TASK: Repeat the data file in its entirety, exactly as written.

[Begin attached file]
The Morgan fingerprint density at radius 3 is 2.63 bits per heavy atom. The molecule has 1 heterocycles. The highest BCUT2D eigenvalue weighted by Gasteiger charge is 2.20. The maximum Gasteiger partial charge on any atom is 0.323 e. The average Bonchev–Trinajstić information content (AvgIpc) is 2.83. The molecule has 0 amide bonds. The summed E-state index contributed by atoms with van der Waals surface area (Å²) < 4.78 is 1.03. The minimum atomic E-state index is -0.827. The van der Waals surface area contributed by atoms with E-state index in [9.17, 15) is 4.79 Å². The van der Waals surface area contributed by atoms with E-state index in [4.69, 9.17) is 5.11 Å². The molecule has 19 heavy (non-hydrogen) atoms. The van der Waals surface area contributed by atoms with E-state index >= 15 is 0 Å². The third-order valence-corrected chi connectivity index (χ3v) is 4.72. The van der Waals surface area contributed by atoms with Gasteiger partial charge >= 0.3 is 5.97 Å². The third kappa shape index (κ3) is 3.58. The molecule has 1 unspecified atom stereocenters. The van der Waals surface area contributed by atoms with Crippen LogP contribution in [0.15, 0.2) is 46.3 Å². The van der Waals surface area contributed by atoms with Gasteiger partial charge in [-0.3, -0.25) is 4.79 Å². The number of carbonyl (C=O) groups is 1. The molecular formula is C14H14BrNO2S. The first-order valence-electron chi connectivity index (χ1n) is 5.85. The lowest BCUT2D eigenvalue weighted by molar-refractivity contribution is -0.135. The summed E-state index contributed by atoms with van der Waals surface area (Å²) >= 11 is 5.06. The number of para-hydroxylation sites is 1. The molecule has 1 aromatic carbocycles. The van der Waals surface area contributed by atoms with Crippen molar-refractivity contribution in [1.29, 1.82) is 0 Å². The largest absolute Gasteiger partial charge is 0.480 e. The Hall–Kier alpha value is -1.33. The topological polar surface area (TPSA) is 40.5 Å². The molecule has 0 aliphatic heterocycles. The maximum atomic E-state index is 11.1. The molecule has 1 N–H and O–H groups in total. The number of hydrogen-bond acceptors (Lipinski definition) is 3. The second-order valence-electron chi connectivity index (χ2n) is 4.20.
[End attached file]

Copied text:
The Morgan fingerprint density at radius 3 is 2.63 bits per heavy atom. The molecule has 1 heterocycles. The highest BCUT2D eigenvalue weighted by Gasteiger charge is 2.20. The maximum Gasteiger partial charge on any atom is 0.323 e. The average Bonchev–Trinajstić information content (AvgIpc) is 2.83. The molecule has 0 amide bonds. The summed E-state index contributed by atoms with van der Waals surface area (Å²) < 4.78 is 1.03. The minimum atomic E-state index is -0.827. The van der Waals surface area contributed by atoms with E-state index in [9.17, 15) is 4.79 Å². The van der Waals surface area contributed by atoms with E-state index in [4.69, 9.17) is 5.11 Å². The molecule has 19 heavy (non-hydrogen) atoms. The van der Waals surface area contributed by atoms with E-state index >= 15 is 0 Å². The third-order valence-corrected chi connectivity index (χ3v) is 4.72. The van der Waals surface area contributed by atoms with Gasteiger partial charge >= 0.3 is 5.97 Å². The third kappa shape index (κ3) is 3.58. The molecule has 1 unspecified atom stereocenters. The van der Waals surface area contributed by atoms with Crippen LogP contribution in [0.15, 0.2) is 46.3 Å². The van der Waals surface area contributed by atoms with Gasteiger partial charge in [-0.3, -0.25) is 4.79 Å². The number of carbonyl (C=O) groups is 1. The molecular formula is C14H14BrNO2S. The first-order valence-electron chi connectivity index (χ1n) is 5.85. The lowest BCUT2D eigenvalue weighted by molar-refractivity contribution is -0.135. The summed E-state index contributed by atoms with van der Waals surface area (Å²) >= 11 is 5.06. The number of para-hydroxylation sites is 1. The molecule has 1 aromatic carbocycles. The van der Waals surface area contributed by atoms with Crippen molar-refractivity contribution in [1.29, 1.82) is 0 Å². The largest absolute Gasteiger partial charge is 0.480 e. The Hall–Kier alpha value is -1.33. The topological polar surface area (TPSA) is 40.5 Å². The molecule has 0 aliphatic heterocycles. The maximum atomic E-state index is 11.1. The molecule has 1 N–H and O–H groups in total. The number of hydrogen-bond acceptors (Lipinski definition) is 3. The second-order valence-electron chi connectivity index (χ2n) is 4.20.